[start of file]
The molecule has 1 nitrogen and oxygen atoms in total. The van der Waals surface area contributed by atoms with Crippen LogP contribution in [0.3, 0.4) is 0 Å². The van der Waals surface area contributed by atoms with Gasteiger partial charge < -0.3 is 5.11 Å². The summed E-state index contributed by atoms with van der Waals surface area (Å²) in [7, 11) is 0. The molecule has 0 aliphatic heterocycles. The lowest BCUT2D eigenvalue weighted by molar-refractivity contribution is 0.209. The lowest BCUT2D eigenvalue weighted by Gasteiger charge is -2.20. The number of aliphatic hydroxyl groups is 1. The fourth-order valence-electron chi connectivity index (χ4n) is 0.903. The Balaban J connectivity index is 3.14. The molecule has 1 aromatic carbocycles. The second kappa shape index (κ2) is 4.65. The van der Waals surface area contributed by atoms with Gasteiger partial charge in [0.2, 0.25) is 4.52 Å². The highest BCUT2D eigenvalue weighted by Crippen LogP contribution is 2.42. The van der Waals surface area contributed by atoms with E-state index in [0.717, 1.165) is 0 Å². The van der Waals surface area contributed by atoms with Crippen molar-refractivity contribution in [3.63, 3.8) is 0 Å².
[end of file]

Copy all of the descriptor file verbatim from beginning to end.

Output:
The molecule has 1 nitrogen and oxygen atoms in total. The van der Waals surface area contributed by atoms with Crippen LogP contribution in [0.3, 0.4) is 0 Å². The van der Waals surface area contributed by atoms with Gasteiger partial charge < -0.3 is 5.11 Å². The summed E-state index contributed by atoms with van der Waals surface area (Å²) in [7, 11) is 0. The molecule has 0 aliphatic heterocycles. The lowest BCUT2D eigenvalue weighted by molar-refractivity contribution is 0.209. The lowest BCUT2D eigenvalue weighted by Gasteiger charge is -2.20. The number of aliphatic hydroxyl groups is 1. The fourth-order valence-electron chi connectivity index (χ4n) is 0.903. The Balaban J connectivity index is 3.14. The molecule has 1 aromatic carbocycles. The second kappa shape index (κ2) is 4.65. The van der Waals surface area contributed by atoms with Gasteiger partial charge in [0.2, 0.25) is 4.52 Å². The highest BCUT2D eigenvalue weighted by Crippen LogP contribution is 2.42. The van der Waals surface area contributed by atoms with E-state index in [0.717, 1.165) is 0 Å². The van der Waals surface area contributed by atoms with Crippen molar-refractivity contribution in [3.63, 3.8) is 0 Å².